Atopic Dermatitis

  • A chronic, immune-mediated, pruritic, inflammatory skin condition seen in atopic individuals.
  • Marked by alternating periods of remission and flare-ups.
  • A result of complex interplay between environmental, immunologic, genetic and pharmacologic factors.
  • Aggravated by infection, psychological stress, seasonal changes, irritants, and allergens.
Atopic Dermatitis

Clinical features

  • Age of onset typically during infancy (2 to 6 months); but may start at any age.
  • Clinical features vary at different phases of life; and comprise:
  • Itching
  • Macular erythema, papules or papulo-vesicles
  • Eczematous areas with crusting
  • Lichenification and excoriation
  • Dryness of the skin
  • Cutaneous reactivity
  • Secondary infection
  • Asthma and hay fever
  • Chronic itchy, scaly skin
  • Skin infections
  • Irritant hand dermatitis
  • Allergic contact dermatitis
  • Sleep problems

Mutation in FILAGGRIN gene responsible for holding skin moisture

  • Moisturize your skin atleast twice a day
  • Try to identify and avoid triggers that worsen the condition
  • Take shorter baths
  • Tak e a bleach bath
  • Use only gentle soaps
  • Dry yourself carefully
  • Anxiety; emotional stress
  • Temperature change and sweating
  • Decreased humidity
  • Excessive washing
  • Contact with irritants
  • Allergens
  • Foods
  • Microbial agents

How is it diagnosed?

  • Hannifin and Rajki Criteria
  • Diagnostic criteria: Major features
    • Pruritus.
    • Typical morphology and distribution - Facial and extensor involvement in infants and children, flexural lichenification in adults.
    • Chronic or relapsing dermatitis.
    • Personal or family history of atopy (atopic dermatitis; asthma; allergic rhinitis).
Diagnostic criteria: Minor features
  • Xerosis
  • Ichthyosis, palmar hyperlinearity, or keratosis pilaris
  • Immediate (type 1) skin-test reactivity
  • Raised serum IgE
  • Early age of onset
  • Tendency toward cutaneous infections (especially S aureus and herpes simplex) or impaired cell-mediated immunity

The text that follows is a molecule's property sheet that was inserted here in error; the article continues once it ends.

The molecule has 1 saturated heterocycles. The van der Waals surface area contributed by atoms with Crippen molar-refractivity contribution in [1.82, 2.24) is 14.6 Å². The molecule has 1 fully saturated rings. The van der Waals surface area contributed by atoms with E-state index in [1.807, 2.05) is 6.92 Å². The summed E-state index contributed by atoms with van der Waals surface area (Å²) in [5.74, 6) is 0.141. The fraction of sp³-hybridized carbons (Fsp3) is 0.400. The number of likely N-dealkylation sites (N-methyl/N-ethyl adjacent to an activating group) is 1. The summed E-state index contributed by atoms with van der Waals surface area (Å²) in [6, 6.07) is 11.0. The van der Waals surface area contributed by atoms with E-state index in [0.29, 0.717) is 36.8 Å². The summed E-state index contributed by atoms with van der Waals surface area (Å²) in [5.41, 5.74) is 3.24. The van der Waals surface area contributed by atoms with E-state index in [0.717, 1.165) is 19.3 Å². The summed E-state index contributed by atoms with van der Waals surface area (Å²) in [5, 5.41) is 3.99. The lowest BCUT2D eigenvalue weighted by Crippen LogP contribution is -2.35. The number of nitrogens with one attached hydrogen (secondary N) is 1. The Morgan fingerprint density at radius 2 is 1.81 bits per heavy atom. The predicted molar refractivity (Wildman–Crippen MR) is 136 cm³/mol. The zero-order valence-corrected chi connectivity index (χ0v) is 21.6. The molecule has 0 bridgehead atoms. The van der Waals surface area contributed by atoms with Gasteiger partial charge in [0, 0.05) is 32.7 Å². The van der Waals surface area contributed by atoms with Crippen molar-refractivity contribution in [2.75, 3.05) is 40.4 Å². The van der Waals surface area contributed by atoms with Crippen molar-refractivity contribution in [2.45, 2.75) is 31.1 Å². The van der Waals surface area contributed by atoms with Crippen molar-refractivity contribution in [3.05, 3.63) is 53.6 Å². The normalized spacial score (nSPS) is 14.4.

• Tendency toward non-specific hand or foot dermatitis
  • Nipple eczema
  • Cheilitis , Recurrent conjunctivitis
  • Dennie-Morgan- infraorbital fold
  • Keratoconus
  • Anterior subcapsular cataracts
  • Orbital darkening
  • Facial pallor or facial erythema
  • Pityriasis alba
  • Anterior neck folds
  • Itch when sweating
  • Intolerance to wool and lipid solvents
  • Perifollicular accentuation
  • Food intolerance
  • Course influenced by environmental or emotional factors
  • White dermographism or delayed blanch
Atopic Dermatitis

How is it treated?

Identify and control ‘flare factors’

  • Bathing; Emollients; Humectants
  • Corticosteroids
  • Calcineurin inhibitors : Pimecrolimus; tacrolimus
  • Icthamol and tar

  • Antihistamines
  • Sedative antihistamines preferred
  • Promethazine; trimeperazine; hydroxyzine
  • Antibiotics
  • Systemic steriods (in severe cases)

  • Intensive topical therapy- step up to potent steroid
  • Wet wrap technique
  • Allergy management
    • Food
    • Inhalants
    • Contact allergy

  • Phototherapy
  • Oral immunosuppresants
  • Allergy management
    • Cyclosporine
    • Azathriopine
    • Thymopentine
    • α- Interferon
    • Desensitization

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